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the voice of some announcer whom they knew and in whom they had confidence. The specific wordings which resulted from these decisions are reflected in Table H in Appendix D. Twenty - s even denial me s s age s r eport an official check for verification. Forty-seven specifically mention a dam. Twenty-five messages tell the population to remain home or to go home. G. Reactions to the Denial _ 1. Denial action: (See Table 23) Only six of the respondents who had fled (23. 1 per -cent) were willing to return home immediately TABLE 2 3 RESP ONDENTS' AC TIONS UPON REC HIP T OF DENIALS A. Fleeing Population Percent of fleeing popula tion (N=26) Percent of Total popula- tion tN=78) Returned home immediately after he aring fir st denial Returned after second denial Returned after third denial or more Returned after appreciable delay but after only one or two denials Information not obt ained ~ . B. Non-fleeing Population 23.1 11.5 50.0 1 1. 5 3. 8 Percent of non -fle eing population(N = 52 ) - _ 7.7 3. 8 16. 7 3.8 1. 3 - . Percent of Total popula tion (N=78) Had planned to flee but were stopped by receipt of denial Believed report, but had not planned to flee Stayed on regular or disaster job, regardle s s of belief 1 3. 5 Never believed, so took no action 17. 3 Information not obtained 1. 9 1. 3 Can attempt was made to develop reliable categories which would indi cate how long those who fled remained out of the city. So many respon dents were unable to estimate this time interval that this attempt was abandoned. 46 32. 7 21. 8 34. 6 23. 1 9. 0 11.5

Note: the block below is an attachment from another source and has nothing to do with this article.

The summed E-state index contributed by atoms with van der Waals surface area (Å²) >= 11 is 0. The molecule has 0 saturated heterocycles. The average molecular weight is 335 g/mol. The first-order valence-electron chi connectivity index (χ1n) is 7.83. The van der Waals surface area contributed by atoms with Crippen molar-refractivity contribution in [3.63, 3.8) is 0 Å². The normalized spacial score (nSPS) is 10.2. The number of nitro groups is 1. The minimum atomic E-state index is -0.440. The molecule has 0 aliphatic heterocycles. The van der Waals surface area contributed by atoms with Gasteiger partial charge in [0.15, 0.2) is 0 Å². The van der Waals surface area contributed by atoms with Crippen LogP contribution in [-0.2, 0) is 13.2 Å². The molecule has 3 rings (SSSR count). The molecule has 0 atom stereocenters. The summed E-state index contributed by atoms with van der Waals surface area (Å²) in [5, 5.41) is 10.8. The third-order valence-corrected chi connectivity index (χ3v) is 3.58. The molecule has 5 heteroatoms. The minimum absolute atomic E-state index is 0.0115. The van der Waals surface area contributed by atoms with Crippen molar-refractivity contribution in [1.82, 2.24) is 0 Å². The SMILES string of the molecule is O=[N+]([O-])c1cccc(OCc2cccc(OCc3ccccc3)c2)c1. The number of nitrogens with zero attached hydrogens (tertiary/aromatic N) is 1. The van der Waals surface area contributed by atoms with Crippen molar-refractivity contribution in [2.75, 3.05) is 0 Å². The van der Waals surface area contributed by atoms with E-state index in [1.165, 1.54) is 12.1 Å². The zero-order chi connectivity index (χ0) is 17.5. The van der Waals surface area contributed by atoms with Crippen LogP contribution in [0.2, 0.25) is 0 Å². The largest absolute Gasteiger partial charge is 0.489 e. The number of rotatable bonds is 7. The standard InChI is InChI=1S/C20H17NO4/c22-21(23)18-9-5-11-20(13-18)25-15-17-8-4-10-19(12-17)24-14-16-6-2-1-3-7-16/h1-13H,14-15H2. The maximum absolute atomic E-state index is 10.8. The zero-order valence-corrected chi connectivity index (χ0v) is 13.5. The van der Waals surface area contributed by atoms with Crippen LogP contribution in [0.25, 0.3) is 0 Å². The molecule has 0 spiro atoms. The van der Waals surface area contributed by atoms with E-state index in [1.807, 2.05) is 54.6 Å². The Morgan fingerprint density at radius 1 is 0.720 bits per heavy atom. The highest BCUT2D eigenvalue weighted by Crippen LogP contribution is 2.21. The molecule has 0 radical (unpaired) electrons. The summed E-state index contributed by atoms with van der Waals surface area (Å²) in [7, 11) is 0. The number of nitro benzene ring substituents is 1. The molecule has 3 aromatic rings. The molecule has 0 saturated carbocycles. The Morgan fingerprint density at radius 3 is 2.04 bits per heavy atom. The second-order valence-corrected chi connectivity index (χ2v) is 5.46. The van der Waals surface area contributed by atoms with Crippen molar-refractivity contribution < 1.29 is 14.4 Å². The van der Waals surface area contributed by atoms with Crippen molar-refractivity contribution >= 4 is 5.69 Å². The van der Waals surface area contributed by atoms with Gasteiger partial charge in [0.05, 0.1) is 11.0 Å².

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after hearing one denial message. Three (11. 5 percent) waited for a second denial mes sage; thirteen (50 per cent) clid not return until after they had heard three or more denial messages. Three others (11. 5 per cent) returned after appreciable delay, but after having heard only one or two denial messages. The information could not be obtained for the other respondent who fled. Of the fifty-two respondents who did not flee, seventeen were in the process of evacuating when they received the denial message. Eighteen others believed the false report but had not contemplated flight. Seven respondents stayed on their jobs, regardless of belief. 2. Denial communication: Twenty respondents (25. 6 per cent) communicated the denial message to others in face-to-face contact. One fireman among the respondents helped broadcast the message over the fire -truck loudspeaker system. No respondent used arty other channel to communicate the message. Fifty-six respondents (71. 8 per cent) never transmitted the denial message to others. H. Attitudes Toward Disaster Groups 1. Civil Defense: The local Civil Defense organization was active In t ~ ooa re ' lee worn, and also took an active part in di spelling the effects of the false report. Of the seventy-eight respondents, twenty -four ~ 30. 8 per cent) spontaneously expre s sed approval of the group's disaster work. When the others were specifically asked to comment on this question, thirty-eight more (48. 7 per cent) expressed approval. Eleven respondents (14. 1 per cent) felt that they did not have sufficient information to comment. This data is presented in Table 24. TABLE 24 A T T I T UDE T O WARD CI V! L DEF ENS E A GE NC Y Respondent's Attitude Percent (N = 78) Spontaneous approval Spontaneous Hi s app royal When specifically asked, approval When specifically asked, disapproval Cannot estimate Undetermined by interviewer Total respondents 47 30.8 1. 3 48. 7 1. 3 14.1 3. 8 100.0